A month ago, the question of which team in this game had the most momentum would be easily answered; the Texans were running all over the Colts, and the Chiefs were still figuring a few things out. But now that Houston has lost two of their last three games and almost got knocked over by the Oakland Raiders as well, it's time to take a closer look at what Kansas City's doing. They currently rank second in our overall efficiency metrics, and that young defense should be a major concern to quarterback Matt Schaub. Watch what cornerback Brandon Flowers did in KC's close loss to the Colts last Sunday, and store his name away in your memory banks -- he's the next great one at his position. You want an upset special? This could be it.

Oakland Raiders at San Francisco 49ers

This may be the oddest stat in this entire article: The Raiders have the worst Defensive DVOA in the NFL against No. 1 receivers. It's a weird thing for two reasons -- Nnamdi Asomugha is in charge of covering those receivers for the team, and the longtime lockdown cornerback is moving from left to right more this year to offset teams trying to get favorable matchups by moving their top guys away from him. They're also the worst defense against tight ends, so it's safe to say that if the 49ers can't take advantage of those two factors with Michael Crabtree and Vernon Davis on their roster, the entire coaching staff should be fired, and Alex Smith sent to the Edmonton Eskimos.

New York Jets at Denver Broncos

Have the Broncos finally met the Kryptonite for their powerful passing game in that dominant Jets defense? After watching Antonio Cromartie shut Randy Moss down last Monday night, it would appear to be so. But for Denver, the real concern should be New York's run game. The Jets have the NFL's best run-blocking line per Adjusted Line Yards, and the Denver front seven ranks 25th in Defensive ALY. That alone could decide this game.

Dallas Cowboys at Minnesota Vikings

Here are two teams with offensive issued that transcend their numbers -- at least in one instance. Right now, the Cowboys rank seventh in Offensive DVOA, and their numbers haven't been affected by their troublesome offense line or the inability of the coaching staff to call run plays more consistently. On the other hand, the Vikings rank 28th in Offensive DVOA, and it's very easy to point the finger. They're 10th when running the ball ... and 29th in the passing game. This, folks, is not what the team signed up for. And before we discuss the absence of Sidney Rice, remember that when Favre was at his best in Green Bay, he never had a receiver with Rice's talent -- and certainly never one with the talent of Randy Moss. The more you drill down on this one, the more obvious the problem becomes.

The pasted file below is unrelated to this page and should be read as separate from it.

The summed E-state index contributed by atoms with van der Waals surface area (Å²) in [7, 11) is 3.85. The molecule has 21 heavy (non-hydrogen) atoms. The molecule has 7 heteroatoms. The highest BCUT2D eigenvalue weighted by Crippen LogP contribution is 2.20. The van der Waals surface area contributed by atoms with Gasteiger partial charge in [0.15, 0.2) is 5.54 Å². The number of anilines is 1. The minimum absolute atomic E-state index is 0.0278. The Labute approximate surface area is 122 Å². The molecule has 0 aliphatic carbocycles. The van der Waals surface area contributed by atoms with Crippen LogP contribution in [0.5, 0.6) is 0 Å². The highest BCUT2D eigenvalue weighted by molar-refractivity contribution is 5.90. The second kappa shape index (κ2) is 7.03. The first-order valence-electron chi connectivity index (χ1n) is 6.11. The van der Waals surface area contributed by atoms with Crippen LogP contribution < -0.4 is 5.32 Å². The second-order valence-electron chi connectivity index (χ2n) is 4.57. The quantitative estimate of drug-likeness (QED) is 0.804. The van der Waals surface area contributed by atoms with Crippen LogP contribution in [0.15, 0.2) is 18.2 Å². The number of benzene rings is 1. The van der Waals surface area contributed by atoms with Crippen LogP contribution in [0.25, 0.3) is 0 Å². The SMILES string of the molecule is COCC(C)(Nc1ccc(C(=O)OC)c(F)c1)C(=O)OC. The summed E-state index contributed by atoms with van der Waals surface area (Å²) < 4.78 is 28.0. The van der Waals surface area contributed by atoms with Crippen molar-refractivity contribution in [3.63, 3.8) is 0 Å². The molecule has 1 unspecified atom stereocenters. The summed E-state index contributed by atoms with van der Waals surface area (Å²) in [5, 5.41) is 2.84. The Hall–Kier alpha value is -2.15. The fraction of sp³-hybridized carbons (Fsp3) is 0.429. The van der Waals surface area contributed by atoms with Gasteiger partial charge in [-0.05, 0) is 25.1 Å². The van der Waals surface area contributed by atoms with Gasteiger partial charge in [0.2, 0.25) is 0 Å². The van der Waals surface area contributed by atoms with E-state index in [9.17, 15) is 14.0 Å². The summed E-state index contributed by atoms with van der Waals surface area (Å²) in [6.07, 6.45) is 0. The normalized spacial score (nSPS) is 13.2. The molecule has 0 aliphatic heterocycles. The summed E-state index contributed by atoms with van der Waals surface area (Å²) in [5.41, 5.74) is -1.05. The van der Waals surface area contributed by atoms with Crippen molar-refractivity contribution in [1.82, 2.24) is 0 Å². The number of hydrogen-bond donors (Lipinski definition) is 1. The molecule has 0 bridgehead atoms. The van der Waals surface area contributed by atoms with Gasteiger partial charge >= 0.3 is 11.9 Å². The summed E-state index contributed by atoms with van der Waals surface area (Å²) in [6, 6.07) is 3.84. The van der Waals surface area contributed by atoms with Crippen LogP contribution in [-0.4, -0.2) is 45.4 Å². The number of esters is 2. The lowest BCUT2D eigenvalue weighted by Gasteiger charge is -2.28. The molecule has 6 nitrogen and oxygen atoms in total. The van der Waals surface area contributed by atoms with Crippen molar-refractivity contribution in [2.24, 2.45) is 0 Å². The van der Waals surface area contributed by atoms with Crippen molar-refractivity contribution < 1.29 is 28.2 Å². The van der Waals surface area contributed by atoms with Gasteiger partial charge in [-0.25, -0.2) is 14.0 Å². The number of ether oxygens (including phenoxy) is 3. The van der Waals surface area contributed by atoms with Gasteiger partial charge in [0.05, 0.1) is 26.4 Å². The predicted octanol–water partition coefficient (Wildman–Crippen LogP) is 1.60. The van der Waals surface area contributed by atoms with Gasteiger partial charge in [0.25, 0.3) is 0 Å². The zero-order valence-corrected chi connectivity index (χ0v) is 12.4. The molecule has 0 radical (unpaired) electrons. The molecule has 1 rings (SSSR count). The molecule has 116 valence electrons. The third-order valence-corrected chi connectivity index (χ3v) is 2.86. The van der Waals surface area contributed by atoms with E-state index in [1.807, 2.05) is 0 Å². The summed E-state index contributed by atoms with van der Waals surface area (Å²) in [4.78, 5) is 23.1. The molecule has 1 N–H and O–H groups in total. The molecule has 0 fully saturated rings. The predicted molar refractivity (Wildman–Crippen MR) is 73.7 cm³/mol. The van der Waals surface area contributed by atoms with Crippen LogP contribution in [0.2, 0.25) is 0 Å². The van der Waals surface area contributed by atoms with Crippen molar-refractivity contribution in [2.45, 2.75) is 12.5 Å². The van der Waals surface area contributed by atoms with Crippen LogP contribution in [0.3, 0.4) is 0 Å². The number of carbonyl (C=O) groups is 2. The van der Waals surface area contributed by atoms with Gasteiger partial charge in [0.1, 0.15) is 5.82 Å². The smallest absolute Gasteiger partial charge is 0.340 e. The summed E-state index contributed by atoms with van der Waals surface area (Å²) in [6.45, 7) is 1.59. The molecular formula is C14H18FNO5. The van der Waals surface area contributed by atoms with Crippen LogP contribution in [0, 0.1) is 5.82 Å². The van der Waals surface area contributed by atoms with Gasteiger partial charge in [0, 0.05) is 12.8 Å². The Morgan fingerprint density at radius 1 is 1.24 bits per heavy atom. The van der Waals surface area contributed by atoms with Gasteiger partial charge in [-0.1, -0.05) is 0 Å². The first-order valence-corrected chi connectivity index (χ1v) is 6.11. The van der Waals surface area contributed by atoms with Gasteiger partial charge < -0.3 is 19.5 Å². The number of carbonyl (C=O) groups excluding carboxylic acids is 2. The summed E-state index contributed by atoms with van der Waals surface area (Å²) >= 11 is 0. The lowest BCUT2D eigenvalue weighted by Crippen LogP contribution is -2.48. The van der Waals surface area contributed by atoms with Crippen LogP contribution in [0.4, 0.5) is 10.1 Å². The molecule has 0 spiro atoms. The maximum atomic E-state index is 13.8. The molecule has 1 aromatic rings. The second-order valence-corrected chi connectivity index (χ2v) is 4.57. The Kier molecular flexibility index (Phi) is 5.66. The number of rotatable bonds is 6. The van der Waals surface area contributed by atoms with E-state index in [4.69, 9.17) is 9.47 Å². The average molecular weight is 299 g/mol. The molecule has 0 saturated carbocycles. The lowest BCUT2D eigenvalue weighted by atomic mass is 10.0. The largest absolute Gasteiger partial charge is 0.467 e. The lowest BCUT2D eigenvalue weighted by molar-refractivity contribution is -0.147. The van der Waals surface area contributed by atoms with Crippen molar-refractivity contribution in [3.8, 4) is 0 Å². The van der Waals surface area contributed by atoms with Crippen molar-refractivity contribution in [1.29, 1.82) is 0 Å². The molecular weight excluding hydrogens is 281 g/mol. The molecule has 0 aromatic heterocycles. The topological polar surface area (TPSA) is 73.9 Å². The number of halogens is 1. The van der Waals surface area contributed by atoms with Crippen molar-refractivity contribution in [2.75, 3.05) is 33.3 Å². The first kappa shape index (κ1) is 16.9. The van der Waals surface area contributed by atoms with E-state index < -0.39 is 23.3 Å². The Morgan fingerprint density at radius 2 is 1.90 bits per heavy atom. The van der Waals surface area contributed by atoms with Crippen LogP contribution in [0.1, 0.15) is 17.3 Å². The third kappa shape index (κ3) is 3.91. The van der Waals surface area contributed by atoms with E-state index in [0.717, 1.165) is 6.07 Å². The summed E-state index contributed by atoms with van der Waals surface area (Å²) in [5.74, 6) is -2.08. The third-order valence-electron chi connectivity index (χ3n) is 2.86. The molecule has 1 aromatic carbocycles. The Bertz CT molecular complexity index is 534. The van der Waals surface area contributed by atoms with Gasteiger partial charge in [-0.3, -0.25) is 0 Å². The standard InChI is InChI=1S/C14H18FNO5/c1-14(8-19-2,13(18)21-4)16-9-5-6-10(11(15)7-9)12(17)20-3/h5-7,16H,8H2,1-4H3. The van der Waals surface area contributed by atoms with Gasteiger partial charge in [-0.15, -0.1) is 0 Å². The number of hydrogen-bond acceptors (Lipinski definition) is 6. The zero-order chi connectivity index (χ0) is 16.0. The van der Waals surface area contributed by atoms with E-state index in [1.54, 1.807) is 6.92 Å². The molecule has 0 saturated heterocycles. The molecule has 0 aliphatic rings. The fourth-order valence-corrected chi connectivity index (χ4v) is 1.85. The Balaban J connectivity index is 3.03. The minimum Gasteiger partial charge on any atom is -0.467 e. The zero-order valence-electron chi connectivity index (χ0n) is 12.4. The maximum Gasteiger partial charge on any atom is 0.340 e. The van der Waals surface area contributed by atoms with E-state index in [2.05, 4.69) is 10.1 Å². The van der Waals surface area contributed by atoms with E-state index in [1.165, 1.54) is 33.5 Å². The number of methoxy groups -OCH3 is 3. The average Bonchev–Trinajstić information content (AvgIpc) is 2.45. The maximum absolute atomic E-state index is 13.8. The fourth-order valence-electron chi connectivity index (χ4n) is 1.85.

Indianapolis Colts at Washington Redskins

It's been business as usual for the Colts on offense: second on Offensive DVOA, fourth in the passing game, 13th when they run the ball. But if this Indy team hopes to get back to the Super Bowl, they may have follow the example of the 2006 team that won it all despite fielding the worst run defense of the modern era. Currently, only the Buffalo Bills have a worse run defense DVOA than the Colts, and that's going to be a problem if Ryan Torain can get going. Clear strategy for the Redskins will be to keep Peyton Manning off the field and make enough dynamic plays to avoid having that strategy still bite them in the end.

Tennessee Titans at Jacksonville Jaguars

In a league full of under-reported stories, the Titans' defense may be the most impressive of all. They currently rank fourth in DVOA, are tremendous against the pass, and are tearing up opposing offensive lines with top rankings in Adjusted Line Yards and Adjusted Sack Rate. Tough sledding for a Jags team with a struggling starter in David Garrard, and it won't help tight end Marcedes Lewis that the Titans have the second-best defense against those who play his position.

By Doug Farrar  |  October 15, 2010; 9:00 AM ET  | Category:  Doug Farrar , NFL , Statistics Save & Share:  Send E-mail   Facebook   Twitter   Digg   Yahoo Buzz   Del.icio.us   StumbleUpon   Technorati